Asia Pacific: NGOs call for international moratorium on deep sea polymetallic nodule mining without rigorous studies; fear irreversible damage to communities

A coalition of 80 non-governmental organisations are pushing for an international moratorium on deep sea mining following a report by the Deep Sea Mining Campaign and MiningWatch Canada, Predicting the impacts of mining deep sea polymetallic nodules in the Pacific Ocean: A Review of Scientific Literature. The report states that the impacts of polymetallic nodule mining in the Pacific Ocean would be extensive, severe and last for generations, causing essentially irreversible damage, thus requiring rigorous independent studies.

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Автор: Luke Hunt, The West Australian

20 May 2020

A coalition of 80 NGOs are pushing for an international moratorium on deep sea mining after a scientific report warned of potential irreversible damage to Pacific island states including Kiribati, the Cook Islands, Nauru, Tonga, Papua New Guinea, and Tuvalu.

"The accumulated scientific evidence indicates that the impacts of nodule mining in the Pacific Ocean would be extensive, severe and last for generations, causing essentially irreversible damage," the report, commissioned by the Deep Sea Mining Campaign and MiningWatch Canada, found.

Polymetallic nodules are potato-sized lumps formed by layers of iron and manganese hydroxides around a core in the seabed and contain cobalt, nickel, copper, manganese that are used in batteries where demand is constantly rising in high-tech industries.

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"Expectations that nodule mining would generate social and economic gains for Pacific island economies are based on conjecture," it said. "The impacts of mining on communities and people's health are uncertain and require rigourous independent studies."

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The 52-page report entitled "Predicting the Impacts of Mining Deep Sea Polymetallic Nodules in the Pacific Ocean" provides a scientific consensus based on 250 peer reviewed scientific and other related articles.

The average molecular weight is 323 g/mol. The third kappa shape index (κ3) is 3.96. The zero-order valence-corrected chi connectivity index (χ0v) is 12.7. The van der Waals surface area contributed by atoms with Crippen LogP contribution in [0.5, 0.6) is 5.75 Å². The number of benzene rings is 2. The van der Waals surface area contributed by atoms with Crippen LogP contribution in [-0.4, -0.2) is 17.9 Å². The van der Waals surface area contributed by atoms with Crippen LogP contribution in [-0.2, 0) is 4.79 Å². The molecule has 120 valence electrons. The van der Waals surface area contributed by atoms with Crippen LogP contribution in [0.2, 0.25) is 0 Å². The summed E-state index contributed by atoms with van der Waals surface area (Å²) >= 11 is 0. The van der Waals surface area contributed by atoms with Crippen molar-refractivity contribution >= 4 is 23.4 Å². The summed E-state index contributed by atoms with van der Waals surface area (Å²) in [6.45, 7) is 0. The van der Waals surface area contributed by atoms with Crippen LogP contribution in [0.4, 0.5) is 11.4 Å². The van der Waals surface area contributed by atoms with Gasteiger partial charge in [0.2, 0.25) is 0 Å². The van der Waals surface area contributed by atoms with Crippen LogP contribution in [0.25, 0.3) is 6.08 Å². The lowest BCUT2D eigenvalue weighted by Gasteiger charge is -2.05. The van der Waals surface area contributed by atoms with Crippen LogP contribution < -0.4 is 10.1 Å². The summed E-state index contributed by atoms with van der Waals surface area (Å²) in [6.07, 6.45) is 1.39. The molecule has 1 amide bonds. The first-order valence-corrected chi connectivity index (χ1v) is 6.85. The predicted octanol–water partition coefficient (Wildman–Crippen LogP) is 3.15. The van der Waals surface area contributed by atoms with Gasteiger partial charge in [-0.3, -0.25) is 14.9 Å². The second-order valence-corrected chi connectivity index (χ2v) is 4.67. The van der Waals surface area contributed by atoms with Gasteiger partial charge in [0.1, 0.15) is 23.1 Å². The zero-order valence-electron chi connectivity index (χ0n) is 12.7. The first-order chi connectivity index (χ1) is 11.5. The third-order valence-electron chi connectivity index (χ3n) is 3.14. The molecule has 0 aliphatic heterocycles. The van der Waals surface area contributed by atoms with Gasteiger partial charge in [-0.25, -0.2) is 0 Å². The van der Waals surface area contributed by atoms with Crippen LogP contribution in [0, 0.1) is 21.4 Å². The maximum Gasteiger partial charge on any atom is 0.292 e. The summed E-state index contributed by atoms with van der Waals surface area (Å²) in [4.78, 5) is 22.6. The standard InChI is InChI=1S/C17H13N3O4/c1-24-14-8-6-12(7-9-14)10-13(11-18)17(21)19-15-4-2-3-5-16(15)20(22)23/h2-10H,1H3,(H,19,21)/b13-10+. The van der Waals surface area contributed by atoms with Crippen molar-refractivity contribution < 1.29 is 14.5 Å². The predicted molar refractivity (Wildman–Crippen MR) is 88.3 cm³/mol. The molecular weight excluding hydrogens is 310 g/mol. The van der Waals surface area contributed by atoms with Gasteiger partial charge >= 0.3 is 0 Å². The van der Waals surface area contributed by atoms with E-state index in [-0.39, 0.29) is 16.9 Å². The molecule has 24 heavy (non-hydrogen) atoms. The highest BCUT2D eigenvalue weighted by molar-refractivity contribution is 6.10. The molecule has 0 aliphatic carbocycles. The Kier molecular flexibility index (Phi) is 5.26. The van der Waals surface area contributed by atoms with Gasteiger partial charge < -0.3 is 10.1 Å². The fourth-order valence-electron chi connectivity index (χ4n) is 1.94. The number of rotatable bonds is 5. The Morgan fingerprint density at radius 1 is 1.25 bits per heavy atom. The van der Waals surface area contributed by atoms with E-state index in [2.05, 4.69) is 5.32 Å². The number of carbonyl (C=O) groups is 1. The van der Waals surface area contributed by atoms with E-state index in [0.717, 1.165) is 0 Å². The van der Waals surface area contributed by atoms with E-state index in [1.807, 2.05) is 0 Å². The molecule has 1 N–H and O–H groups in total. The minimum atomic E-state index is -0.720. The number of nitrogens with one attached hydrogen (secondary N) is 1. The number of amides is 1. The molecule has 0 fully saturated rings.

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It says deep sea mining will have severe and long-lasting impact on fish species and could pose significant risks to marine ecosystems more broadly while the impact on fisheries, communities and human health are largely unknown and thus pose risks.

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To date, the International Seabed Authority (ISA) - tasked by the United Nations - has issued 30 international exploration licenses, 25 in the Pacific Ocean and 18 of those in the Clarion Clipperton Zone which stretches from Kiribati to Mexico.

European, Japanese and Korean companies are among the most prominent alongside Australian company Bluewater Metals, according to the ISA.

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Автор: Deep Sea Mining Campaign & MiningWatch Canada

Deep sea mining (DSM) in the Pacific is of growing interest to frontier investors, mining companies and some island economies. [...] The focus is on polymetallic nodules in the Clarion Clipperton Zone (CCZ) in the north-eastern equatorial Pacific, and in the exclusive economic zones (EEZs) of several nations.

Some stakeholders promote DSM as essential to supply the metals required for a global transition to renewable energy. [...]

Some companies and governments maintain that future DSM within EEZs will support national prosperity and the development goals of Pacific island economies with little or no negative impact. [...]

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This review represents an analysis of literature addressing the predicted and potential impacts of mining deep sea nodules in the Southwest, Central, and Northeast Pacific. [...]

The accumulated scientific evidence indicates that the impacts of nodule mining in the Pacific Ocean would be extensive, severe and last for generations, causing essentially irreversible damage. Expectations that nodule mining would generate social and economic gains for Pacific island economies are based on conjecture. The impacts of mining on communities and people's health are uncertain and require rigorous independent studies.

The full report is available here.

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